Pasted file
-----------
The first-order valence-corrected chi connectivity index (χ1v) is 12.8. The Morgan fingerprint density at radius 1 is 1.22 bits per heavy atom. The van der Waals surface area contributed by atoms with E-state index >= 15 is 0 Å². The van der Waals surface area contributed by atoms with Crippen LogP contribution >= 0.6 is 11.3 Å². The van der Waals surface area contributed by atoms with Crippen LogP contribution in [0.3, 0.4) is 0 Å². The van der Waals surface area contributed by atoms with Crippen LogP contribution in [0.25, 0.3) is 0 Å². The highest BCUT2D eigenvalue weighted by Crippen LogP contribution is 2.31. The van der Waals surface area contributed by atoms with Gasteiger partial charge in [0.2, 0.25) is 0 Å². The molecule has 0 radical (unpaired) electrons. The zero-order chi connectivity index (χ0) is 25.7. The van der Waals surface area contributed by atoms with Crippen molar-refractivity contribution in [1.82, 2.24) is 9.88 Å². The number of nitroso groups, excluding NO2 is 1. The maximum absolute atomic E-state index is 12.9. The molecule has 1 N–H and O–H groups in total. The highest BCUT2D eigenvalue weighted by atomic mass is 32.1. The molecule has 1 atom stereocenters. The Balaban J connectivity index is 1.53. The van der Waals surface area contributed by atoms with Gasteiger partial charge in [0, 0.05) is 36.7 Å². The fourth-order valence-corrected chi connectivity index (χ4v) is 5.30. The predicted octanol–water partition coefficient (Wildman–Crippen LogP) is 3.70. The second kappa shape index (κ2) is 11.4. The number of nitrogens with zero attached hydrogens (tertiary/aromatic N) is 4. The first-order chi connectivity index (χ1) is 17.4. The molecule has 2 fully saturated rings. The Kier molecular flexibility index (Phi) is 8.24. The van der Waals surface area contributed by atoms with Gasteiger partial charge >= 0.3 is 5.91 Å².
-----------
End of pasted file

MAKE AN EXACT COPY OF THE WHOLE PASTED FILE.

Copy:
The first-order valence-corrected chi connectivity index (χ1v) is 12.8. The Morgan fingerprint density at radius 1 is 1.22 bits per heavy atom. The van der Waals surface area contributed by atoms with E-state index >= 15 is 0 Å². The van der Waals surface area contributed by atoms with Crippen LogP contribution >= 0.6 is 11.3 Å². The van der Waals surface area contributed by atoms with Crippen LogP contribution in [0.3, 0.4) is 0 Å². The van der Waals surface area contributed by atoms with Crippen LogP contribution in [0.25, 0.3) is 0 Å². The highest BCUT2D eigenvalue weighted by Crippen LogP contribution is 2.31. The van der Waals surface area contributed by atoms with Gasteiger partial charge in [0.2, 0.25) is 0 Å². The molecule has 0 radical (unpaired) electrons. The zero-order chi connectivity index (χ0) is 25.7. The van der Waals surface area contributed by atoms with Crippen molar-refractivity contribution in [1.82, 2.24) is 9.88 Å². The number of nitroso groups, excluding NO2 is 1. The maximum absolute atomic E-state index is 12.9. The molecule has 1 N–H and O–H groups in total. The highest BCUT2D eigenvalue weighted by atomic mass is 32.1. The molecule has 1 atom stereocenters. The Balaban J connectivity index is 1.53. The van der Waals surface area contributed by atoms with Gasteiger partial charge in [0, 0.05) is 36.7 Å². The fourth-order valence-corrected chi connectivity index (χ4v) is 5.30. The predicted octanol–water partition coefficient (Wildman–Crippen LogP) is 3.70. The second kappa shape index (κ2) is 11.4. The number of nitrogens with zero attached hydrogens (tertiary/aromatic N) is 4. The first-order chi connectivity index (χ1) is 17.4. The molecule has 2 fully saturated rings. The Kier molecular flexibility index (Phi) is 8.24. The van der Waals surface area contributed by atoms with Gasteiger partial charge >= 0.3 is 5.91 Å².